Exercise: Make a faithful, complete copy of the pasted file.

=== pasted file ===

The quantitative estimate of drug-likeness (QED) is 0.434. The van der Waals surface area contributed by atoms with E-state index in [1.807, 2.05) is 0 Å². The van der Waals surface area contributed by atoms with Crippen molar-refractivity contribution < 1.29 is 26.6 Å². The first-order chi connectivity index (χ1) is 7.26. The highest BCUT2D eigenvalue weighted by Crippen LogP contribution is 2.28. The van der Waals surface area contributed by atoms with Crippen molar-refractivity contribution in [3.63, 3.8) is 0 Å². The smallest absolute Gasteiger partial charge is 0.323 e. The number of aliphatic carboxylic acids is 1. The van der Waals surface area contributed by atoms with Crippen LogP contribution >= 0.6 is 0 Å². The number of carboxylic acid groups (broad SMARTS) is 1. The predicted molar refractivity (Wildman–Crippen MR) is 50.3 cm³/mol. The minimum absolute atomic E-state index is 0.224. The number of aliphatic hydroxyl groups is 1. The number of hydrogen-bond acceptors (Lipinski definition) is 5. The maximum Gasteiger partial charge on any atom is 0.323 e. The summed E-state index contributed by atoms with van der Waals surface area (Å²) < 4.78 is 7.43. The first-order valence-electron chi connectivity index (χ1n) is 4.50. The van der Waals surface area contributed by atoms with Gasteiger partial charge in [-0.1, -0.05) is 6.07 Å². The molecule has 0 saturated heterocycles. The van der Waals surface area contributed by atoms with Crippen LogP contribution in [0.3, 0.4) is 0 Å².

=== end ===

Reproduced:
The quantitative estimate of drug-likeness (QED) is 0.434. The van der Waals surface area contributed by atoms with E-state index in [1.807, 2.05) is 0 Å². The van der Waals surface area contributed by atoms with Crippen molar-refractivity contribution < 1.29 is 26.6 Å². The first-order chi connectivity index (χ1) is 7.26. The highest BCUT2D eigenvalue weighted by Crippen LogP contribution is 2.28. The van der Waals surface area contributed by atoms with Crippen molar-refractivity contribution in [3.63, 3.8) is 0 Å². The smallest absolute Gasteiger partial charge is 0.323 e. The number of aliphatic carboxylic acids is 1. The van der Waals surface area contributed by atoms with Crippen LogP contribution >= 0.6 is 0 Å². The number of carboxylic acid groups (broad SMARTS) is 1. The predicted molar refractivity (Wildman–Crippen MR) is 50.3 cm³/mol. The minimum absolute atomic E-state index is 0.224. The number of aliphatic hydroxyl groups is 1. The number of hydrogen-bond acceptors (Lipinski definition) is 5. The maximum Gasteiger partial charge on any atom is 0.323 e. The summed E-state index contributed by atoms with van der Waals surface area (Å²) < 4.78 is 7.43. The first-order valence-electron chi connectivity index (χ1n) is 4.50. The van der Waals surface area contributed by atoms with Gasteiger partial charge in [-0.1, -0.05) is 6.07 Å². The molecule has 0 saturated heterocycles. The van der Waals surface area contributed by atoms with Crippen LogP contribution in [0.3, 0.4) is 0 Å².